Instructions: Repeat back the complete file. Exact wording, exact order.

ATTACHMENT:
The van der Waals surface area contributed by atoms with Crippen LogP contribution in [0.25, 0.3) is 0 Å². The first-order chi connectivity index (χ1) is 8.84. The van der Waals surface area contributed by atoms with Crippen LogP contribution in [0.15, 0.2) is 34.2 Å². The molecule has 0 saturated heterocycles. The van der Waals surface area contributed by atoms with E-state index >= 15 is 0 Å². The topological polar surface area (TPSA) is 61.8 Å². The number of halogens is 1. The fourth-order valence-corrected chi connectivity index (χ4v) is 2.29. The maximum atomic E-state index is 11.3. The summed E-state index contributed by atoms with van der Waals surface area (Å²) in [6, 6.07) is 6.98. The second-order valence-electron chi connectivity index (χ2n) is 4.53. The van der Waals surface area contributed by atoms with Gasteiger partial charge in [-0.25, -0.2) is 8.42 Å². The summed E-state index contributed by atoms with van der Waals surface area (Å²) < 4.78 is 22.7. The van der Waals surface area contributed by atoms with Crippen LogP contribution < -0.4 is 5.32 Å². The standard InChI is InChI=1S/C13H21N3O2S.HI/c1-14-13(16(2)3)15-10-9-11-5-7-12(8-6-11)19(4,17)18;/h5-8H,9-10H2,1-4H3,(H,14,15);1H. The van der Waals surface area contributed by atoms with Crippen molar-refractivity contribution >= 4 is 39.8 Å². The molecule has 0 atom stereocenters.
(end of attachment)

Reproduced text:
The van der Waals surface area contributed by atoms with Crippen LogP contribution in [0.25, 0.3) is 0 Å². The first-order chi connectivity index (χ1) is 8.84. The van der Waals surface area contributed by atoms with Crippen LogP contribution in [0.15, 0.2) is 34.2 Å². The molecule has 0 saturated heterocycles. The van der Waals surface area contributed by atoms with E-state index >= 15 is 0 Å². The topological polar surface area (TPSA) is 61.8 Å². The number of halogens is 1. The fourth-order valence-corrected chi connectivity index (χ4v) is 2.29. The maximum atomic E-state index is 11.3. The summed E-state index contributed by atoms with van der Waals surface area (Å²) in [6, 6.07) is 6.98. The second-order valence-electron chi connectivity index (χ2n) is 4.53. The van der Waals surface area contributed by atoms with Gasteiger partial charge in [-0.25, -0.2) is 8.42 Å². The summed E-state index contributed by atoms with van der Waals surface area (Å²) < 4.78 is 22.7. The van der Waals surface area contributed by atoms with Crippen LogP contribution < -0.4 is 5.32 Å². The standard InChI is InChI=1S/C13H21N3O2S.HI/c1-14-13(16(2)3)15-10-9-11-5-7-12(8-6-11)19(4,17)18;/h5-8H,9-10H2,1-4H3,(H,14,15);1H. The van der Waals surface area contributed by atoms with Crippen molar-refractivity contribution >= 4 is 39.8 Å². The molecule has 0 atom stereocenters.